Board and card games are some of the most effective tools against boredom. Each year, people spend billions of dollars stocking up on their favorite games.
But did you know that some games work therapeutically, too?
Keep reading to learn about five board and card games that you can use therapeutically.
Dixit is more or less Rorschach testing turned into a card game.
Players take turns playing as the storyteller, with other players drawing cards. It’s up to the storyteller to take the vague imagery in each card and weave a cohesive narrative out of what they see.
Dixit is a fantastic tool for gaining insight into patients or just learning more about how your loved ones view the world.
This classic card game may be a blast from the past, but it’s every bit as fun to play today as it was when you were a kid.
While Uno doesn’t have much therapeutic value in a traditional sense, its easy rules and quick gameplay make it a relaxing game to play. Consider breaking out your deck of Uno cards when feeling stressed or upset.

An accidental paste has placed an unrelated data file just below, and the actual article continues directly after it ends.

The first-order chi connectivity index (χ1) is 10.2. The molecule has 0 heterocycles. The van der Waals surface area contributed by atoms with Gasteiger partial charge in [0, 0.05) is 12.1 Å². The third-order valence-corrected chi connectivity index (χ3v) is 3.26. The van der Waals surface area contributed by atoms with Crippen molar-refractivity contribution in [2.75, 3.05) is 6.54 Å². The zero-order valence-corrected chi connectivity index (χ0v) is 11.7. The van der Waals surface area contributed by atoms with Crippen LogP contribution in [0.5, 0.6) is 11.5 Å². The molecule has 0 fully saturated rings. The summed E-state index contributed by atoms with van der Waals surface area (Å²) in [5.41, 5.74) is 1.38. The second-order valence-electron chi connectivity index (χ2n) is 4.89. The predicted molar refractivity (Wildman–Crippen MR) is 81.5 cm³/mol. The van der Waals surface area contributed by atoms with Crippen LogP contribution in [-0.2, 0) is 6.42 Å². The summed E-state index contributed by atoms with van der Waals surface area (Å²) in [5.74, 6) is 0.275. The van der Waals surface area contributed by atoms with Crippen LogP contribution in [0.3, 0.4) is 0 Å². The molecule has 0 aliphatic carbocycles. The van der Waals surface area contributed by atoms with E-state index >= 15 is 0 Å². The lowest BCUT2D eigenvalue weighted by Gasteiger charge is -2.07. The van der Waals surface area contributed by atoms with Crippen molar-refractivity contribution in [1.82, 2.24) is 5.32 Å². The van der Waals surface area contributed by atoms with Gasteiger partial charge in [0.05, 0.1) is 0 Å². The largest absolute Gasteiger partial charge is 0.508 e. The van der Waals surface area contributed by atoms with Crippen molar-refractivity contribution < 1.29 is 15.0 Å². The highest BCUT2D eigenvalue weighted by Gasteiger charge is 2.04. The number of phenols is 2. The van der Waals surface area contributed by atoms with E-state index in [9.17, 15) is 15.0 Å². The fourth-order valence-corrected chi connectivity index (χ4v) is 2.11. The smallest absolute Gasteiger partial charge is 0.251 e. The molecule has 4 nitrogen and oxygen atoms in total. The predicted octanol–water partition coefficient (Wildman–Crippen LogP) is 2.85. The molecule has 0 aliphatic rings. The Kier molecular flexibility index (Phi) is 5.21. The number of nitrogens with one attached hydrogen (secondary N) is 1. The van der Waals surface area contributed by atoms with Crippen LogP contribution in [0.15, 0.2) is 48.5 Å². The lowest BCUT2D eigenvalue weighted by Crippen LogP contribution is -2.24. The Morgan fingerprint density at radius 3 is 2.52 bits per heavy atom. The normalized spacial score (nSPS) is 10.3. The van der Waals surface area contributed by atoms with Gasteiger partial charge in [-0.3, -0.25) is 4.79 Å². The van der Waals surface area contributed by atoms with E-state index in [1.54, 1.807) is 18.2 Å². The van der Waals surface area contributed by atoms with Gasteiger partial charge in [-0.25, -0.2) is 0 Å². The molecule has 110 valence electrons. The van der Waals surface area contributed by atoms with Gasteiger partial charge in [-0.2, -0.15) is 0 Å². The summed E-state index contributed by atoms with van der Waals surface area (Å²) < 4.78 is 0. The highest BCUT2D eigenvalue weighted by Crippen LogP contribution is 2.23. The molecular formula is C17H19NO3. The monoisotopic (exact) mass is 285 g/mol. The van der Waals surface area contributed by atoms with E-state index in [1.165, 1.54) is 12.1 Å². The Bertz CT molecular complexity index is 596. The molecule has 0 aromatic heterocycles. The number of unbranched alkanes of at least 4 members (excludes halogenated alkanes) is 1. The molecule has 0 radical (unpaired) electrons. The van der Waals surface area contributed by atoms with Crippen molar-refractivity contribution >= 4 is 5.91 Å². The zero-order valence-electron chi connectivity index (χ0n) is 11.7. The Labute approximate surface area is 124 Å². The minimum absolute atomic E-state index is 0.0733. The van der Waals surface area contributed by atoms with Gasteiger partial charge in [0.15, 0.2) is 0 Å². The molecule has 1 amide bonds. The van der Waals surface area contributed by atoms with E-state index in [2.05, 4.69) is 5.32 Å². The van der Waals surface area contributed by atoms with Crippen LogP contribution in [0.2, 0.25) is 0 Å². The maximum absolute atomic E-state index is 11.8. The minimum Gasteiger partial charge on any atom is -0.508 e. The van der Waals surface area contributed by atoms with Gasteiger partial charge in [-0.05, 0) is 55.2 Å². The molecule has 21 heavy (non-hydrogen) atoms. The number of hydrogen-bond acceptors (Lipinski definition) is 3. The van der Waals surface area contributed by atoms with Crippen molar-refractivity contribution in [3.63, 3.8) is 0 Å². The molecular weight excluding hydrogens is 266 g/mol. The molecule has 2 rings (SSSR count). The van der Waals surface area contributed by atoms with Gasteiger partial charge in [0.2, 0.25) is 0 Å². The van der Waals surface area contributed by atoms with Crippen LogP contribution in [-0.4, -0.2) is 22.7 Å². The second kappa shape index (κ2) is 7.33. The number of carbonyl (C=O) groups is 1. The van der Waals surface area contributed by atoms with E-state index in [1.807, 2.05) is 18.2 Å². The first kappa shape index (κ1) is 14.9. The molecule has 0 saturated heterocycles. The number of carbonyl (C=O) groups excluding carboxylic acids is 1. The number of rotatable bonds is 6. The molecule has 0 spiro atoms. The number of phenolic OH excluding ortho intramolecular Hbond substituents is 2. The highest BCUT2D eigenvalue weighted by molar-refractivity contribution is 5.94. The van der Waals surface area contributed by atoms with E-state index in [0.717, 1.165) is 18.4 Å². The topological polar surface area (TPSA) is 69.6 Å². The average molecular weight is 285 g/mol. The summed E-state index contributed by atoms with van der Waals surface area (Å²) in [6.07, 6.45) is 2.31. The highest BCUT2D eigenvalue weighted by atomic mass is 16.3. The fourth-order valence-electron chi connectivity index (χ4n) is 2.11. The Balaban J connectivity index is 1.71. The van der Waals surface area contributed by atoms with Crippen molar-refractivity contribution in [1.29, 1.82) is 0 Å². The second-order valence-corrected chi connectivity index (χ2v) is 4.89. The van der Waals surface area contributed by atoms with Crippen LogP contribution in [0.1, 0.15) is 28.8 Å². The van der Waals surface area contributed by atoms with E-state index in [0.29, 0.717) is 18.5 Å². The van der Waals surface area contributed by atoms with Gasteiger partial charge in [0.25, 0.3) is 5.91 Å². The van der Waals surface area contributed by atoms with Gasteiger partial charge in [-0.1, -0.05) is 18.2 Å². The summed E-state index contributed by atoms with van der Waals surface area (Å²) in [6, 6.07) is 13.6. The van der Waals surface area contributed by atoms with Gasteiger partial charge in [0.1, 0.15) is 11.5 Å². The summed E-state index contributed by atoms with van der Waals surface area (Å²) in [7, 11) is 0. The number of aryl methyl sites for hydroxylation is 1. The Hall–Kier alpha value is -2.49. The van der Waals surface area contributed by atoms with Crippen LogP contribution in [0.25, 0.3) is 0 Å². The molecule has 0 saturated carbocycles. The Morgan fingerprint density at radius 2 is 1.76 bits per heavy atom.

At the very least, it can take your mind off of things for a little while.
3. Guess Who?
Watching your parents age is difficult. While there are tons of great communities, like ashford assisted living, that provides excellent care and fantastic amenities, you can do your part by helping your loved one stay sharp.
Guess Who? is an excellent way to help your senior flex their mental muscles by requiring deductive reasoning and simple memorization.
Think of Blokus as Tetris as a board game, with up to four players able to enjoy the game at once.
To win, players must use strategic thinking to block opponents’ moves. Once an opponent can no longer move, they’re out of the game.
Like Guess Who?, Blokus is perfect for seniors or anyone looking for a slower approach to their board games.
Even if you’ve never played Werewolf, you’ve probably had some form of interaction with this popular party game at some point, as it also goes by the name Mafia in some circles.
The premise is as follows: A group of players puts their heads down. Then, The Moderator chooses one player to be the Werewolf, notifying the player with a non-verbal clue like a tap on the shoulder.
While there are a few other roles, such as the Seer and The Doctor, most participants will play as villagers. It’s their job to suss out who is the Werewolf before all players are eliminated.
It’s a fun game that can help those working on deductive reasoning and logic skills.
More Than Fun: Use These Card and Board Games Therapeutically
Who said games are just for fun? You can use these games therapeutically to improve a wide range of skills like recognition, logic, and more.
Make sure to give these games a shot!
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